This is what I came up with. The first box is the starting point, what teachers I was working with usually do. The final box is a small step forward towards a more learner-centred classroom.

I changed my subsequent workshop plans and we focused on the small, incremental steps, practising each one together. Each time, the teachers tried one step in their classrooms. Within a week, there was a transformation. I realised that the teachers needed to keep strong control at the beginning, so we kept a very teacher-centred classroom, the familiar environment. I introduced more interaction among the learners, an unfamiliar environment. Keeping some familiar territory while building in an unfamiliar aspect enables teachers to try something new from the stability of the known foundation.

This built up to eventually eliciting words from the learners. By this stage the teachers were comfortable managing different ways of choral drilling and could see the enjoyment of their learners. This in turn gave them confidence to elicit a few words from the learners before beginning the second box of varied drilling. They could then make decisions about taking out some of the flashcards the learners already knew.

I visited Mr Y in his classroom a few weeks later. The difference was remarkable. We could talk about why it is important for learners to say the words themselves first, now that he had visibly seen the effect. Relating the theory to practice is an important aspect of a teacher educator’s role and I could help Mr Y see the practice relating to the theory.

Returning to the British Council CPD framework, we can see that as teacher educators, we need to be able to analyse and then explain the teaching process in order to demonstrate effective teaching behaviour both for ourselves and those of our teachers.

Let’s look at another example. A common technique in a training session is think-pair-share. Again, when we break down the steps, there is a lot going on. Here is the first one.

Teacher asks a question, tells the learners to think for a moment (wait time).

Giving waiting time to think is a new concept for many teachers and again means the teacher needs to give up a bit of control. What does the teacher do while the learners think? Even if it is five seconds, this is five seconds of teacher unemployment, being at a loose end.

Learners tell their partner.

How long does the teacher give them to tell their partner? How does the teacher know when to nominate a pair? What does the teacher do while the learners are talking? Are the learners used to talking to each other? What if they get it wrong? What if they speak in their own language, is this OK?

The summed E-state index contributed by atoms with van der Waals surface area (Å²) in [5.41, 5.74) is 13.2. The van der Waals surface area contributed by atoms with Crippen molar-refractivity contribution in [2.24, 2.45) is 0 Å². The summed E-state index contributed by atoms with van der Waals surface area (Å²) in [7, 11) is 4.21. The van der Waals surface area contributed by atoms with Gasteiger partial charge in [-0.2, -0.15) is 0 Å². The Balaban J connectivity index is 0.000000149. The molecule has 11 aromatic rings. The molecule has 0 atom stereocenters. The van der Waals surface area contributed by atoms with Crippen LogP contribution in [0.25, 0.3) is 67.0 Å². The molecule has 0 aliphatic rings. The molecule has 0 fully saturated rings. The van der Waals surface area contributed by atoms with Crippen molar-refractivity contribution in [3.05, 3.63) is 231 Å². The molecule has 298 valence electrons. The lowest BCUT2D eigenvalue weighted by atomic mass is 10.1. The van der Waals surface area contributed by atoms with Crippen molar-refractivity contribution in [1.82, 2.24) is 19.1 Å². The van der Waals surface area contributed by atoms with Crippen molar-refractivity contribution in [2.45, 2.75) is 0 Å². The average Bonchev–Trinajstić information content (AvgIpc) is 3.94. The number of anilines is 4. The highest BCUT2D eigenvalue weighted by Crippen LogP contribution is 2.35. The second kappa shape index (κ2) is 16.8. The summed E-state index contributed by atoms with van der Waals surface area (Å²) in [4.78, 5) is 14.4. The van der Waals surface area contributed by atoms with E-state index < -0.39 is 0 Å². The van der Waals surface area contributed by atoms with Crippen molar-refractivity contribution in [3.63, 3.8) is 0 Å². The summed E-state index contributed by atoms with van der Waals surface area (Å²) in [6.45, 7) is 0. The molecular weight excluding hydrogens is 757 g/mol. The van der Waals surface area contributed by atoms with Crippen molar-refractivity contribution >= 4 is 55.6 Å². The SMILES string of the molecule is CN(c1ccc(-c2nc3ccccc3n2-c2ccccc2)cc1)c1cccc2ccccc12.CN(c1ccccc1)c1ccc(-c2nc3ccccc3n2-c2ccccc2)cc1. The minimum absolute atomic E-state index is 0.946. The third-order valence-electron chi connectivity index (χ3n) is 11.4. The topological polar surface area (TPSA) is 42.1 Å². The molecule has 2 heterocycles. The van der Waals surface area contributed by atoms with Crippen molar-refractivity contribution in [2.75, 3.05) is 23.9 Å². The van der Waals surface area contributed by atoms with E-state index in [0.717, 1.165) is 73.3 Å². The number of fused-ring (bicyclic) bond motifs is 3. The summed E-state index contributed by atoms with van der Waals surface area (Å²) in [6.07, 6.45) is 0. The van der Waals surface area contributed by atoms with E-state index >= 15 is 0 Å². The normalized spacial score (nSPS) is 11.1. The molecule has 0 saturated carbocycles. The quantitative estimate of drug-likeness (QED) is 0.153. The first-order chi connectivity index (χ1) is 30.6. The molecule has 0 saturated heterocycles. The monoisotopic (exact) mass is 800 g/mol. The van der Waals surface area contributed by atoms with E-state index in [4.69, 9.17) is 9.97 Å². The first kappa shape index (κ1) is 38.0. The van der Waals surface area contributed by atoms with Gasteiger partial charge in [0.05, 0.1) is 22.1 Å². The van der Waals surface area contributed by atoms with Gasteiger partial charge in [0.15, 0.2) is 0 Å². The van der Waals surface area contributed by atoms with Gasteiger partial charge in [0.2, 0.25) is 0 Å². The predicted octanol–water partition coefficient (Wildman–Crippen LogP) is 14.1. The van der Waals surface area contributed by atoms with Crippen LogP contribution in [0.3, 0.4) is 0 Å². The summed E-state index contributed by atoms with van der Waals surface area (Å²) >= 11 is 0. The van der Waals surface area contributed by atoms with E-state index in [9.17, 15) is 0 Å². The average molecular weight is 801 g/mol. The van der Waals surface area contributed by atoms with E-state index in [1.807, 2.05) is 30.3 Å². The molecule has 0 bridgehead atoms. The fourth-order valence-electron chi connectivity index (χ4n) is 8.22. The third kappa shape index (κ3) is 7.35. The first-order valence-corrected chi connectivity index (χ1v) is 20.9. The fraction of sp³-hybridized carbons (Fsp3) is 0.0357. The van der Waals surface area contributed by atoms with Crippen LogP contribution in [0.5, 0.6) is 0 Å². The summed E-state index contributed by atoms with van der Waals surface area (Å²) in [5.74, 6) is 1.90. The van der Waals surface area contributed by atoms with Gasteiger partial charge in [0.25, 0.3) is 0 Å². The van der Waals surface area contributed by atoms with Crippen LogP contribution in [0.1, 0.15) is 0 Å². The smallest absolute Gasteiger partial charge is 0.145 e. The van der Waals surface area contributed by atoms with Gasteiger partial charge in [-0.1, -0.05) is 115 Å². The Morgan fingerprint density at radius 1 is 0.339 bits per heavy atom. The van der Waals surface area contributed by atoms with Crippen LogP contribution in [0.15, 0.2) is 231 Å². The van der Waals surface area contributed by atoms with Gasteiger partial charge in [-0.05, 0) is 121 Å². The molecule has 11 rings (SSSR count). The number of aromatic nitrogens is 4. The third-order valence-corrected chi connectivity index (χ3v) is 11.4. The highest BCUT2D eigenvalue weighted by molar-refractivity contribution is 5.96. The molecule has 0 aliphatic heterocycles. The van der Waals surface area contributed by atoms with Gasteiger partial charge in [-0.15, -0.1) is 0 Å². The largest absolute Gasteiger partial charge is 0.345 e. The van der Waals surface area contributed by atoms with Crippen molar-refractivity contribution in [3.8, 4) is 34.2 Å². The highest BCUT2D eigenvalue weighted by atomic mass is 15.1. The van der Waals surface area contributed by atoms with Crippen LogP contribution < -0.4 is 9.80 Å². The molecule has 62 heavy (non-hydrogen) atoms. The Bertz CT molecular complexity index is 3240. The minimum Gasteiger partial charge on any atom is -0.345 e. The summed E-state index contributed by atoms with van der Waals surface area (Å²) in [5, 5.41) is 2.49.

These are all questions that are unknown and therefore create anxiety in the teacher as they are moving from the familiar (teacher-centred control) to the unfamiliar (learner-centred, less perceived control).

So what are the steps leading up to think-pair-share?

Starting from the beginning, what do the teachers usually do? They ask a question and some learners shout out the answer. Let’s start there.

Following these small steps, and practising each one in a training session, we get to the final step. By asking a row, the learners automatically want to check together. This enables the teacher to transition to then asking a pair to check together. Slowly the teacher is getting used to some wait time. At this point, I give the teachers a small job to do so they do not feel unemployed. When the learners are checking together, I tell the teacher to count how many rows there are and make a note in their book. This is enough time for learners to check together. Once the teacher has experienced a few seconds of not being the talker and is comfortable with these few seconds, I slowly start introducing wait time after a question. Of course, even in the final step there are some mini-stages but usually these are covered by the time we get to this step.

It takes a while but the result is long lasting and embedded.

An oft-cited teacher comment is ‘I know I should be more learner-centred, but I don’t know how’.

This process of analyzing teaching is also part of our own continuing professional development as we increase our awareness of the teaching process.


Think of a teacher you work with. Visualise them in their classroom.
Identify something you would like them to develop. This could be including more learners, giving clearer instructions, using more questions, using authentic material, for example.

Complete a steps diagram, like those in the article. Write the current teacher behaviour on the left. Write the ideal behaviour on the right. Identify some small steps the teacher can make in the classroom, in order to move closer to the ideal behaviour.

Work with the teacher to implement the steps.

About the author

From her first group of learners in 1991 in Athens, Greece, Karen Waterston has taught Young Learners, Teenagers, Adults, Business and Academic English and exam preparation classes. Karen started working with teachers in Senegal in 2001 and has worked with teachers on four continents, learning all the time. Karen has a Master’s degree in ELT and Educational Technology. She is particularly interested in the teaching moments that create change.